The most common types of hornets and wasps in north Texas are the Red Hornet, Paper Wasps, and Yellow Jackets.
These wasps and hornets are often the most mistaken for honey bees. Though they are significantly different from entomologists and beekeepers to the untrained eye who doesn’t work with these insects’ daily identification can be quite difficult to distinguish wasps and hornets from honey bees.
Wasps although about the same size as a honey bee they typically look very different than honeybees. Firstly, Wasps and hornets are not fuzzy. They seem more streamline with wings folding almost backwards with a more delegate look. Honeybees are more fly-like stubby and covered with hairs. Wasps are smooth with very pronounced colors and patterns. I typically compare honey bees to biplanes in flight and build and wasps are more like fighter jets. Honeybees fly clumsily and in erratic patterns.
Wasps and hornets have more pronounced colors. Bees will have more concentric even colored bands of alternating dull colors. Wasps have elaborate patterns with stripes or wavy bands on their abdomen. Yellow Jackets tend to be bright yellow and have yellow on their legs.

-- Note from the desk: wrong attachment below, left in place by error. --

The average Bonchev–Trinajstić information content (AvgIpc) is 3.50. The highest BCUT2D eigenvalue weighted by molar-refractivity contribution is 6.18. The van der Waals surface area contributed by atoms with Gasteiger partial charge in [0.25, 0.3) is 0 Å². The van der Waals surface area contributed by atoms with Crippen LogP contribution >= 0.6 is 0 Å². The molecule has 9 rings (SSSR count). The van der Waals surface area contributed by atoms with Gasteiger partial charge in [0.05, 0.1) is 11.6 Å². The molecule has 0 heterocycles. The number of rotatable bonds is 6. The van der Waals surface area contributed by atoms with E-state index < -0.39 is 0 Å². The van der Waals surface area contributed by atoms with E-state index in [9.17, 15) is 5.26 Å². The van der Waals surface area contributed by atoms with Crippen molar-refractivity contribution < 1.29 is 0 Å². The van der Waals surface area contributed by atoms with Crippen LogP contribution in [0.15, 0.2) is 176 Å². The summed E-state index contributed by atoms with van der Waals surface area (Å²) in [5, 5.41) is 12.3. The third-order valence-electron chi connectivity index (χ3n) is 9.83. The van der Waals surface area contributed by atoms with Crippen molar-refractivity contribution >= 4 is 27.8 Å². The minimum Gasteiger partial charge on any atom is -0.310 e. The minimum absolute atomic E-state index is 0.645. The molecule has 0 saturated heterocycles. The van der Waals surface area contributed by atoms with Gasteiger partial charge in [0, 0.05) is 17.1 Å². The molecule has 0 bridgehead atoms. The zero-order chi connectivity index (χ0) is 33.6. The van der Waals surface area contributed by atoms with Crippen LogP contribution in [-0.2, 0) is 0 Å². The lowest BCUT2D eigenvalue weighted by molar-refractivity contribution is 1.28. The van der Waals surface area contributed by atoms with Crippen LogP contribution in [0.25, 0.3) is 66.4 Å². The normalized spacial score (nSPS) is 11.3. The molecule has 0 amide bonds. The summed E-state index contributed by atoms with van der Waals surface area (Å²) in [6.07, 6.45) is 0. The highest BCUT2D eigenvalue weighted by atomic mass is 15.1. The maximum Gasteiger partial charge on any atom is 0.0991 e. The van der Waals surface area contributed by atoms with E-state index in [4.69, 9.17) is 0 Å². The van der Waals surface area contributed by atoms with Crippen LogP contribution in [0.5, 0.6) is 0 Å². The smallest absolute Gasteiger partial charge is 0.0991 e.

Is this a wasp nest hornets’ nest or beehive?
Wasp and hornet nests tend to be paper round, in the ground, in brush or a woody structure. Hornets build higher up on trees in shrubs or in the ground. Wasp nests that are most typical for north Texas are the smallish umbrella structures under the soffits or on trees made from organic plant material. Honey Bees build their hives from wax scales that grow from underneath their abdomen. Honey bees build inside structures that are protected. Though honeybees can and have built on the outside of buildings this is not a preferred area for honey bees. Also, hornets’ nests tend to have a protective outside layer with cells facing vertically. Honey bee hives build layered comb in rows with cells facing horizontally. Bees are most found in soffits of roofs or in the eves. They are typically more concealed roof eves unless swarming. Water cut off boxes or valve boxes with the green lid are common places for honey bees. Hornets and wasps prefer wood type structures such as firewood hanging from trees. Hornets in railroad ties are often seen later in summer.